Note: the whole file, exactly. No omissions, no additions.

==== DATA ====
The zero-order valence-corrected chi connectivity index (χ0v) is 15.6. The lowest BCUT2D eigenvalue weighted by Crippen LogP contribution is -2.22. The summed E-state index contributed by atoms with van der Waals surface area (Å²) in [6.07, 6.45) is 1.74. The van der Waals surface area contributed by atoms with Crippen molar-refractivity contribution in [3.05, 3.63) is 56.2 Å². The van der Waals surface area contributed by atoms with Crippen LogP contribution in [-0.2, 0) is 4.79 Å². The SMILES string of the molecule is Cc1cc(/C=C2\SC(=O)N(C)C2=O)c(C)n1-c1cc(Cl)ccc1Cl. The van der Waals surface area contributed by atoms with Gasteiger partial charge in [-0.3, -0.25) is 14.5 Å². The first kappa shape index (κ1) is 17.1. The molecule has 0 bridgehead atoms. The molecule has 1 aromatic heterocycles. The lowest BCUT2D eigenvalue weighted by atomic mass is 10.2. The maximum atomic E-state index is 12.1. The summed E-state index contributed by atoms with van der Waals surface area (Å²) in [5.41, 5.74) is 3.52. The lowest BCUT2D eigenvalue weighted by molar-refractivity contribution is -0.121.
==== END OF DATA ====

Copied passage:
The zero-order valence-corrected chi connectivity index (χ0v) is 15.6. The lowest BCUT2D eigenvalue weighted by Crippen LogP contribution is -2.22. The summed E-state index contributed by atoms with van der Waals surface area (Å²) in [6.07, 6.45) is 1.74. The van der Waals surface area contributed by atoms with Crippen molar-refractivity contribution in [3.05, 3.63) is 56.2 Å². The van der Waals surface area contributed by atoms with Crippen LogP contribution in [-0.2, 0) is 4.79 Å². The SMILES string of the molecule is Cc1cc(/C=C2\SC(=O)N(C)C2=O)c(C)n1-c1cc(Cl)ccc1Cl. The van der Waals surface area contributed by atoms with Gasteiger partial charge in [-0.3, -0.25) is 14.5 Å². The first kappa shape index (κ1) is 17.1. The molecule has 0 bridgehead atoms. The molecule has 1 aromatic heterocycles. The lowest BCUT2D eigenvalue weighted by atomic mass is 10.2. The maximum atomic E-state index is 12.1. The summed E-state index contributed by atoms with van der Waals surface area (Å²) in [5.41, 5.74) is 3.52. The lowest BCUT2D eigenvalue weighted by molar-refractivity contribution is -0.121.